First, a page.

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Awesome Profile: Operation Warm Feet

Editor’s note:

For the past five years, the Awesome Kingston Foundation has worked behind the scenes with some of the city’s most innovative and exciting individuals and organizations to advance their ‘awesome’ projects. For 10 months of the year, Awesome Kingston allows those locally with projects that could benefit from support and funding to apply for an Awesome Kingston micro-grant. Made up of 10 trustees (one of whom serves as the dean), Awesome Kingston offers a $1,000 no-strings-attached grant to the most awesome project presented at their monthly pitch parties – each trustee donates $100 from their own pocket to make up the $1,000 grant. The scope of the projects Awesome Kingston has supported is vast: art, culture, tech, charity, health, recreation… if the project is awesome and it helps make Kingston even more awesome than it already is, it can definitely be pitched.

We here at Kingstonist love the work Awesome Kingston has done and continues to do, and we wanted to develop a means to create more exposure for the awesome projects they support.

With that, we present to you Kingstonist’s Awesome Profiles, profiling the winners of each micro-grant and their awesome projects each month.

Operation Warm Feet
Awesome Kingston grant winner October 2018

Stephanie Wheeler (left), coordinator of Operation Warm Feet with Matt Dubblestein, dean of Awesome Kingston, after Wheeler received the Awesome Kingston grant for Operation Warm Feet on Thursday, Oct. 18, 2018.

We’ve all experienced it at one time or another: the terrible feeling that chills you to the bone when improper footwear leaves you with wet, cold feet in the depths of winter.

For many of us, luckily this only happens when we’ve chosen to wear the wrong shoes for the current weather, or the weather has suddenly changed and we’ve been caught in dress shoes as the skies open up with rain or snow. But for a lot of people, this experience occurs not because of a poor decision, but because proper footwear is unaffordable.

While there are a number of different charities and organizations that collect and disperse winter coats and snowsuits for those who cannot afford them, the same cannot be said about winter boots. In fact, it was having that gap in the community’s needs brought to their attention that caused Kingston Community Health Centres (KCHC) to form Operation Warm Feet 19 years ago.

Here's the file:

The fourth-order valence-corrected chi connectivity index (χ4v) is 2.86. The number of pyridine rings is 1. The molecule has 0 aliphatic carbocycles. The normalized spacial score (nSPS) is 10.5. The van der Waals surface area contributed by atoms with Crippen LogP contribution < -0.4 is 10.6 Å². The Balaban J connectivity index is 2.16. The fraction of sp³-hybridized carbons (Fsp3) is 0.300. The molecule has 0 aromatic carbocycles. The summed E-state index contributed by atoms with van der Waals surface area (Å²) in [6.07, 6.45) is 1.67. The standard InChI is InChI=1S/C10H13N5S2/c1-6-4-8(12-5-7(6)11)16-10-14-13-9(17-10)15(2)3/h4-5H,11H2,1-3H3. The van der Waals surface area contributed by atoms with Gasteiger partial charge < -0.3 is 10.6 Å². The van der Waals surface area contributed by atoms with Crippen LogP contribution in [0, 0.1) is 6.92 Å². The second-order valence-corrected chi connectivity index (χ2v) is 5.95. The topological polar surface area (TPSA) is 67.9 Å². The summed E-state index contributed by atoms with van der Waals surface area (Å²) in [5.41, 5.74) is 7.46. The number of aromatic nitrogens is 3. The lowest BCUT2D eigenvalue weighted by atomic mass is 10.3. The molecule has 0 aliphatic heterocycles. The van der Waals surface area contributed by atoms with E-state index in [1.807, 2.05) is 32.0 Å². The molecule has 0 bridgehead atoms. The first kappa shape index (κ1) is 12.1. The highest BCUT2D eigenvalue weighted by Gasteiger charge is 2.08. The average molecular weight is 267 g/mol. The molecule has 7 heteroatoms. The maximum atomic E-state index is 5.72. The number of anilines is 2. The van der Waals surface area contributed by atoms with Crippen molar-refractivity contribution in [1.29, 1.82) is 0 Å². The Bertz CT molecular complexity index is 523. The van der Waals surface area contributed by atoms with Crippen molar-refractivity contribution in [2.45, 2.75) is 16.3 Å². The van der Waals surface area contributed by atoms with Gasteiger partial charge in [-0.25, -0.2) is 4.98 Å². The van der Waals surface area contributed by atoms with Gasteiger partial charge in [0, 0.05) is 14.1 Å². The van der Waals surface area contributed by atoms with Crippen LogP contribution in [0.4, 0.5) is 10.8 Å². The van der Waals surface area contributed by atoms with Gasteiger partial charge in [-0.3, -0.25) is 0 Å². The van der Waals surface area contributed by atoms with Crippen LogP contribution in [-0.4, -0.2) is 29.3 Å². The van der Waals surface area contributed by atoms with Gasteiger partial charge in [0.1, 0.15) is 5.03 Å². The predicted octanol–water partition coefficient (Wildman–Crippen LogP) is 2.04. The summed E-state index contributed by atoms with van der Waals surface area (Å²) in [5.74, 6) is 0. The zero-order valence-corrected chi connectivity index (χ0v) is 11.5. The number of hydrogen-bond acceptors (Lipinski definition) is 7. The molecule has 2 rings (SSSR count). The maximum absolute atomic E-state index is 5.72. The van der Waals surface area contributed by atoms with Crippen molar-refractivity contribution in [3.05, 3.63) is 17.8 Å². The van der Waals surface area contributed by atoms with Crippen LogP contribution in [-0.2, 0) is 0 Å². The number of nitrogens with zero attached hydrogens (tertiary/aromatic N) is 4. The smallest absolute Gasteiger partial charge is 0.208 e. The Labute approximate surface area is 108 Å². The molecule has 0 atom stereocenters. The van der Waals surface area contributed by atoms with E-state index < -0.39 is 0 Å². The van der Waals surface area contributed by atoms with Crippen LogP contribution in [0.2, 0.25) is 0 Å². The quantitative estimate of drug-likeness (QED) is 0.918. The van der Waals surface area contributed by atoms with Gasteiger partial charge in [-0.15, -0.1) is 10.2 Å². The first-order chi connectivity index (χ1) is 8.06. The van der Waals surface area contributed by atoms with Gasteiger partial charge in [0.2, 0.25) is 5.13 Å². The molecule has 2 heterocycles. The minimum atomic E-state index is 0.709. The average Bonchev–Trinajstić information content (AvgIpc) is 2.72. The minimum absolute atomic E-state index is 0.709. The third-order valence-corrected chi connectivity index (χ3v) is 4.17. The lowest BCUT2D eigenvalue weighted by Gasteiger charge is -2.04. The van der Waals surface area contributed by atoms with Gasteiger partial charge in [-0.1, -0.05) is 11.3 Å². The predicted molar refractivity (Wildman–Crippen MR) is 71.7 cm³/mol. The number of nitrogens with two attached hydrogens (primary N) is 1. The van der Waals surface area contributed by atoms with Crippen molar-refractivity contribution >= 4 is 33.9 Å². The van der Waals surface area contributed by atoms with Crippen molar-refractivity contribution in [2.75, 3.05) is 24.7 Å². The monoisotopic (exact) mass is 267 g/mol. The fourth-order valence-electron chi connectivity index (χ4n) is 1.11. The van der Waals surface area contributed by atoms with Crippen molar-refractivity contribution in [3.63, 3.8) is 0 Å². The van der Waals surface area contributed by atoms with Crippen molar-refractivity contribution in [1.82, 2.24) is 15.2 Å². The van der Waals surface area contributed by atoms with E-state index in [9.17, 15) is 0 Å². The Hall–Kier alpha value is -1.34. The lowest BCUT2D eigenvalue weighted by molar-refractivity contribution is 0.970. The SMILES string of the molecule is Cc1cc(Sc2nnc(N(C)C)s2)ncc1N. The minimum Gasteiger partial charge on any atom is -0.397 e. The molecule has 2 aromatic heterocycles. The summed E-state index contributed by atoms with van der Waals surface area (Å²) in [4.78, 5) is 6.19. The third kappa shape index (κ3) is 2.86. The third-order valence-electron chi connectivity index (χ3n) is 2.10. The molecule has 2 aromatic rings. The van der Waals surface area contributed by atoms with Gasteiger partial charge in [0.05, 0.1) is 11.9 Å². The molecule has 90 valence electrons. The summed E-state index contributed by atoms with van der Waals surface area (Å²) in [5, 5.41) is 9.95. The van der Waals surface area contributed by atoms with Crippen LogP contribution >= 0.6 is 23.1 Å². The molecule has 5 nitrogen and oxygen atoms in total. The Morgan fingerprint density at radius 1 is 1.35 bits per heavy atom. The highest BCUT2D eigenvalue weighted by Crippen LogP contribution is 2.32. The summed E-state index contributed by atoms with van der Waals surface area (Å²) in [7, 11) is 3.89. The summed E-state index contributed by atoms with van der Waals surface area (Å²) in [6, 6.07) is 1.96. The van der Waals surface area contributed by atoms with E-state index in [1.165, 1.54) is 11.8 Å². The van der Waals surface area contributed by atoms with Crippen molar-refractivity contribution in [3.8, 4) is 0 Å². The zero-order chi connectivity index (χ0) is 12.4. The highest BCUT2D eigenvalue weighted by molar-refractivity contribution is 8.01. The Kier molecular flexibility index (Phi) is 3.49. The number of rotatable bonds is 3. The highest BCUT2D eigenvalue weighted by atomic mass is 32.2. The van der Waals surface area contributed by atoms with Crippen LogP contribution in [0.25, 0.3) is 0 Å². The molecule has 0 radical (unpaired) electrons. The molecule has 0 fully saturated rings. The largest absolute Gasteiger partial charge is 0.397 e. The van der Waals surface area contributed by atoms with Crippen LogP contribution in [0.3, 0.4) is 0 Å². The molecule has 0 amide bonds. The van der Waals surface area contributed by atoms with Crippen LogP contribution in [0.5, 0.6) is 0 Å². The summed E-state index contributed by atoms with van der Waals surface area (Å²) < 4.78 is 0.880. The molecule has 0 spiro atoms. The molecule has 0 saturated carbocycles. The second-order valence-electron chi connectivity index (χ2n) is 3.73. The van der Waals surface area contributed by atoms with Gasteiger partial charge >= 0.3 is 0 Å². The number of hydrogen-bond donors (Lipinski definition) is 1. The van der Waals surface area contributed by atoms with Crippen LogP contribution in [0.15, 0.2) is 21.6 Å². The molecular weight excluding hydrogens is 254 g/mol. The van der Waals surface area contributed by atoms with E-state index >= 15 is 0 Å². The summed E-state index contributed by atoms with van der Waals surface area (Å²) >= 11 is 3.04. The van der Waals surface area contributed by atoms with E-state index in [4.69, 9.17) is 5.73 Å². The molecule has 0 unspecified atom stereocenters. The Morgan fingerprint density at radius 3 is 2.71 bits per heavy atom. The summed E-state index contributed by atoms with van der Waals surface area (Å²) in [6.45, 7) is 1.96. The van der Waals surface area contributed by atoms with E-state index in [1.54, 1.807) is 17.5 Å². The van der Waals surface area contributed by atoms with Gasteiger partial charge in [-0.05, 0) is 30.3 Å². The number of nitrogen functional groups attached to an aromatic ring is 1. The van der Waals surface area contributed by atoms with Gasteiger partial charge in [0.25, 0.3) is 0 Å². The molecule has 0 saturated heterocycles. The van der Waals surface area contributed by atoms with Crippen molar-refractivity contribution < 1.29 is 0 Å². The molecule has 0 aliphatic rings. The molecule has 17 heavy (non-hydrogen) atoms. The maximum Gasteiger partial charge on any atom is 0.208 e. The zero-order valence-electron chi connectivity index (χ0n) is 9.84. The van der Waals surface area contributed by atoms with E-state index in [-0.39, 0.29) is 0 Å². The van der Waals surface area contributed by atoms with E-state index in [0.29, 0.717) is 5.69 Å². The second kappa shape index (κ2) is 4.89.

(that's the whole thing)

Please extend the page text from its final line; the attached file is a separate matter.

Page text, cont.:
“In 1999, a community member mentioned that the ‘Clothes for Kids’ campaign, sponsored by CORUS entertainment, could no longer provide children with boots and snowsuits as the demand had become too great,” said Helen Mabberly, a program manager with KCHC, which is the umbrella organization that started Operation Warm Feet.

“The Clothes for Kids campaign focused on snowsuits and so Operation Warm Feet was launched, providing winter boots for kids all the way up to age 18.”

When asked what inspired Operation Warm Feet, Mabberly was direct and honest.

“Kids with cold feet in the Rideau Heights neighbourhood,” she said bluntly.

Last year alone, Operation Warm Feet distributed 540 pairs of new boots to community children and youth. At a the cost of $2 a pair, the initiative ensures it address the need for winter boots while also providing that service with a sense of dignity. Each year, at least 50 per cent of those families that access the service are new – either to the service, or to Kingston. For those who work with Operation Warm Feet, it’s the moment a child or youth receives a new pair of boots that makes all their efforts worthwhile.

“Seeing smiling kids’ faces when they receive a new pair of warm boots is the most rewarding part,” Mabberly said.

“Sometimes it’s their first ever pair of winter boots, especially if they are immigrants from a warmer climate who didn’t fully understand how cold our winters can be.”

It’s because of the generosity of the community that Operation Warm Feet is able to make moments like that happen over and over again, Mabberly expressed. Donations from the general public – and the $1,000 micro-grant from Awesome Kingston – are the only way KCHC is able to cover the costs of the boots they sell for a nominal fee. This year, Operation Warm Feet has already ordered 600 pairs of warm winter boots, and expects to see all 600 pairs go to those who need them.

Still, there is one part of working with Operation Warm Feet that is never easy, Mabberly explained.

“[The most challenging part] is having to turn people away if we don’t have enough boots to meet the demands of our community,” she said.

That’s why Operation Warm Feet depends on their own fundraising efforts and the support of the community to try to avoid that happening.

“Have you ever had cold feet in the winter months? Now imagine you’re a child who can’t play outside because you don’t have boots,” Mabberly said.

“It’s important to find out about worthy causes in your community and try to help!”

This year, Operation Warm Feet will be selling winter boots for $2 a pair to anyone 18 years old or younger on Saturday, Nov. 24 from 9 a.m. to 5 p.m. at KCHC, located at 263 Weller Ave. For more information, contact Stephanie Wheeler, coordinator of Operation Warm Feet, at [email protected] or by calling 613-542-2949 ext. 2169. To find out more about KCHC, go to www.kchc.ca.

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